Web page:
But so many of the “jobs” posted were all about multi-level marketing businesses. Many have an investment required or involved some marginally shady types of plans. The rise of this kind of “noise” out there has tracked and kept pace with the rise in the number of unemployed.

I have nothing against legitimate multi-level businesses. I have been involved in some in the past myself and have learned from them. I am just saying use caution when you “apply” for jobs within this world. Most are not jobs with a regular paycheck. Growing your own business is great but just know what you are getting into when you start. Will your new “job” require you to buy inventory?

Have any of this blog’s readers ventured into this area?  Again I have no problem with these legitimate marketing businesses but I do dislike it when these outfits dress themselves as “jobs” on what were formerly job boards. Who has a story to share on this?…

Next posting will be about a 50-something “coachee” who was recently laid off, DOES know a lot of people to network with, but is stuck in the 1990’s regarding using those contacts.

America’s Job Coach

Author: Laid Off & Loving It For 2010

The Young (& Old) & the Restless Job Seeker

Paradigm shift today!  I gave career advice to a 23 year old. That would put him at half the age of many of this blog’s readers. I remember where I was when his mother told me she was pregnant with him.  Now 23+ years later I am giving him advice on how to ace his first professional, post-college “real job” interview.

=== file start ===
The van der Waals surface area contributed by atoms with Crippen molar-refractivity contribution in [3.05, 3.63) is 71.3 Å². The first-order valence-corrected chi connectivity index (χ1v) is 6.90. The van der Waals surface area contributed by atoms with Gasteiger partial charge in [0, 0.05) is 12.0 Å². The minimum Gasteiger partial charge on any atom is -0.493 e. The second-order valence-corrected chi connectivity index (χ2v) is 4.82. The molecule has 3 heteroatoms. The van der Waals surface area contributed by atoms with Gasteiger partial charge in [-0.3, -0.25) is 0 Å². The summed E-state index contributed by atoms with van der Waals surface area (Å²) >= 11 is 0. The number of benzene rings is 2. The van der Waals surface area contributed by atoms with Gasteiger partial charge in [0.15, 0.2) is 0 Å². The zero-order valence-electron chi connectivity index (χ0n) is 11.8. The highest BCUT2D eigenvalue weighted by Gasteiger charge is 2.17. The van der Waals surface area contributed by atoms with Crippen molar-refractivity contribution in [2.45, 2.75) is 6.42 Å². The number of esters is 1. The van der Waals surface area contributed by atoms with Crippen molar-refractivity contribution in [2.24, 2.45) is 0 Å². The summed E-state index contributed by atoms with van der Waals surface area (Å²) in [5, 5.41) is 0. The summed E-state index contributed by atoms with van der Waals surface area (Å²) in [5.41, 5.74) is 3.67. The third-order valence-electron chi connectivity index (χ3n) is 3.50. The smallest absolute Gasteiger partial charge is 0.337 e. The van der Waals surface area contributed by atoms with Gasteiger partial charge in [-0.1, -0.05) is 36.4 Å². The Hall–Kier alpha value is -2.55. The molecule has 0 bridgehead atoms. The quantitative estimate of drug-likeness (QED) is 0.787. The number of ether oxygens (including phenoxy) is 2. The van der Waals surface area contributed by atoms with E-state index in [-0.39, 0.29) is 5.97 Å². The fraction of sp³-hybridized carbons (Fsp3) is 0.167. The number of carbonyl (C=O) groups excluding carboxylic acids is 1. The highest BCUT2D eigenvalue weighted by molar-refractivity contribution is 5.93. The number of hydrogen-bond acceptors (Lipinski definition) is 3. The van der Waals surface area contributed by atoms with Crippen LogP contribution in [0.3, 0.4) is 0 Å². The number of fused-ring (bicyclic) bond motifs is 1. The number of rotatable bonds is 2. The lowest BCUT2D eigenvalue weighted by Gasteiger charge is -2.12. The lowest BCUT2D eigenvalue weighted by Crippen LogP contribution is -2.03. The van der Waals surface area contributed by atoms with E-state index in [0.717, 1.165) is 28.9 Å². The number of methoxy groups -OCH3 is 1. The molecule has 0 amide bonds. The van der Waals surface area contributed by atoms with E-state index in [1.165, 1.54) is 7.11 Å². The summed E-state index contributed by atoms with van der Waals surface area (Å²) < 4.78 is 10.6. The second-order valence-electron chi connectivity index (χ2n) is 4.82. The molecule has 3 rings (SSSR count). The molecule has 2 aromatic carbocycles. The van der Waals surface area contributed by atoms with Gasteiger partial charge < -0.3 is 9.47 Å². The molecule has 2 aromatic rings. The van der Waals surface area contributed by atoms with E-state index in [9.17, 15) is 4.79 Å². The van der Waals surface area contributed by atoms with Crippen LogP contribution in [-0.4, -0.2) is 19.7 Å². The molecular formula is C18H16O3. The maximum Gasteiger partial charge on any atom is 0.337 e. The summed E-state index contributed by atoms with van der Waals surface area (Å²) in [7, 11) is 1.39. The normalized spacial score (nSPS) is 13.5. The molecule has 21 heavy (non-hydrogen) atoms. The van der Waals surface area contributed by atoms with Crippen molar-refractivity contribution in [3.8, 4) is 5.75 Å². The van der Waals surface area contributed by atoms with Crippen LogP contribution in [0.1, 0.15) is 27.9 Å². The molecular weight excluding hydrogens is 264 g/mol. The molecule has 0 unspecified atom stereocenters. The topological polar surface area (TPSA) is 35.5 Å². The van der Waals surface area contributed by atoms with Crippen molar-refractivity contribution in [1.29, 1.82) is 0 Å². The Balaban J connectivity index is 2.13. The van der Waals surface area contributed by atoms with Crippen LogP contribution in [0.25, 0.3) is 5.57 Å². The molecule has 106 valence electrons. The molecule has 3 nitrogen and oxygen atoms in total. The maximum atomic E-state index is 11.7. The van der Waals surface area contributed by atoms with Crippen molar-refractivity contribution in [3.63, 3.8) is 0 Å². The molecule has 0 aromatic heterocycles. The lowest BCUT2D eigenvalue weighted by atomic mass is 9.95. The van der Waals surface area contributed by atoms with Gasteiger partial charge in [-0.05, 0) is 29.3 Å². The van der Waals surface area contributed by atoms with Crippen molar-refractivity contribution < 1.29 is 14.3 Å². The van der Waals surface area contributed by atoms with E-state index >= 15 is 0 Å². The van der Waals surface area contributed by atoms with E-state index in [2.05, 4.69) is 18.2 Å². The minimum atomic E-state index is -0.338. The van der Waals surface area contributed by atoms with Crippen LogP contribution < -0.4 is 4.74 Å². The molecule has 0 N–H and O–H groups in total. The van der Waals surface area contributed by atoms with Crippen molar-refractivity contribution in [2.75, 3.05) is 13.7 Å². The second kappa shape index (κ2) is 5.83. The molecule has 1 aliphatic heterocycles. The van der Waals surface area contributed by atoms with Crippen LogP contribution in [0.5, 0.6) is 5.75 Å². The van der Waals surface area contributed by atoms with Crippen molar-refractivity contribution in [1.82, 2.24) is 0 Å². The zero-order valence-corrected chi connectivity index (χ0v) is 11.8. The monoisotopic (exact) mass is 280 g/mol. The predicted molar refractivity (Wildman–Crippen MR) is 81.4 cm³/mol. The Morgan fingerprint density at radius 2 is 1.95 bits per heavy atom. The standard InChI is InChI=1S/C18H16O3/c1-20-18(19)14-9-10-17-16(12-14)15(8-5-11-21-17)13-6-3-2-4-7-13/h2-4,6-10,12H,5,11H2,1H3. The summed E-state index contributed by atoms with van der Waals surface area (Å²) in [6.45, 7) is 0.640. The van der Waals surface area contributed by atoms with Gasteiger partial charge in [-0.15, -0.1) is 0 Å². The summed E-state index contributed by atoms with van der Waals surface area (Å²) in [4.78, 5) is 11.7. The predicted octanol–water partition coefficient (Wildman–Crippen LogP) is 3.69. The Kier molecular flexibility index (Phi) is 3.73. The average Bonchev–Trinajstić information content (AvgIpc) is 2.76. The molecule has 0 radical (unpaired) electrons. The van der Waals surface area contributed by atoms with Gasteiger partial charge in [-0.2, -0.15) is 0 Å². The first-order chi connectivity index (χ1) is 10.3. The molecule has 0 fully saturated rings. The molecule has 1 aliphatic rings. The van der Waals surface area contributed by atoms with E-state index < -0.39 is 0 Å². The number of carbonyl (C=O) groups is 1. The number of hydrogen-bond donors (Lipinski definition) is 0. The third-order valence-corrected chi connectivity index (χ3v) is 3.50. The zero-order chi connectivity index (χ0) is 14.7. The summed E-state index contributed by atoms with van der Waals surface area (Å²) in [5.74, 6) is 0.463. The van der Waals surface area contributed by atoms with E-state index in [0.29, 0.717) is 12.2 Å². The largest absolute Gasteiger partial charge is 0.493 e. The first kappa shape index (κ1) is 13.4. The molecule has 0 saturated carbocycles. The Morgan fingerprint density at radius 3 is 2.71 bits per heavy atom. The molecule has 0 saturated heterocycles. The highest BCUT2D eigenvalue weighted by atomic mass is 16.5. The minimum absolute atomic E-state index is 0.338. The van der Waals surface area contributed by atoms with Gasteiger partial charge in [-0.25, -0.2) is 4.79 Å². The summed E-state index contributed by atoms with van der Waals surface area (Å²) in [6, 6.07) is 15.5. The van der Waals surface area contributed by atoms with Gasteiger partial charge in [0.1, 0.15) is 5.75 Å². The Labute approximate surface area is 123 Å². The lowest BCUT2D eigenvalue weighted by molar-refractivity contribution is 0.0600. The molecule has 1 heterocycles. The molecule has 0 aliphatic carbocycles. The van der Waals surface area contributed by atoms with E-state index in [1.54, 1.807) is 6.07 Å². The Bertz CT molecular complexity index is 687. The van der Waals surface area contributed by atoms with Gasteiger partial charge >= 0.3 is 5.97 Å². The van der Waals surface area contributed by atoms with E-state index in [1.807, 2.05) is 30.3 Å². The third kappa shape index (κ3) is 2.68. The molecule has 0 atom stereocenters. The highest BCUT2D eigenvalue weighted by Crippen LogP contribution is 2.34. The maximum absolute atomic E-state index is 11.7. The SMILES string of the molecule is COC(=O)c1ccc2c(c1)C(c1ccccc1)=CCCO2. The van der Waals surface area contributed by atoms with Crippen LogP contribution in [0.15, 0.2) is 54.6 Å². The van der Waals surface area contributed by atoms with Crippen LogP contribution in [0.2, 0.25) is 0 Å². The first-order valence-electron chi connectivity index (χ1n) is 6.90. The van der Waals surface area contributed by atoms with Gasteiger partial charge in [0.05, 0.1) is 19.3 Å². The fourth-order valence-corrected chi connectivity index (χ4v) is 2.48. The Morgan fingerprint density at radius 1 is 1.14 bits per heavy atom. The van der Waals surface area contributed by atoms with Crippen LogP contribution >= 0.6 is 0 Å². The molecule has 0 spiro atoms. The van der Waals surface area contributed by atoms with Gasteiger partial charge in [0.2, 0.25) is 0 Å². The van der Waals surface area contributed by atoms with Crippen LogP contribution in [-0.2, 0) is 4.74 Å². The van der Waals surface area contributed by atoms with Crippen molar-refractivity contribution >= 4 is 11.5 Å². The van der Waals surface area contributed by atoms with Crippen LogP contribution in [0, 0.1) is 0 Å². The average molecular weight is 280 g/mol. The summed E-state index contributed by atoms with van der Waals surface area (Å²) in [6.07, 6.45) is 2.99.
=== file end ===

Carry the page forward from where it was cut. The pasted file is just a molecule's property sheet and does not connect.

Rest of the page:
What does that have to do with you, the “mature” person who is in or considering a job transition? Just this: Perspective.

Here I was, chatting on the phone with this fine young man. He was headed to his first interview in an industry I know a lot about. I was working in the field before he was conceived. It was weird and almost unsettling to realize I have worked for the length of this person’s whole life in a specific niche, and now I was tasked with building his competitive knowledge of the field.  

He has only gone through high school and college and worked (hard) in jobs typical of those ages. He has not yet become jaded by office politics, layoffs, recessions, business closures or stolen territories (he is pursing a sales position).  Instead, he was engaging, friendly, an excellent student of his parents’ careers, and optimistic.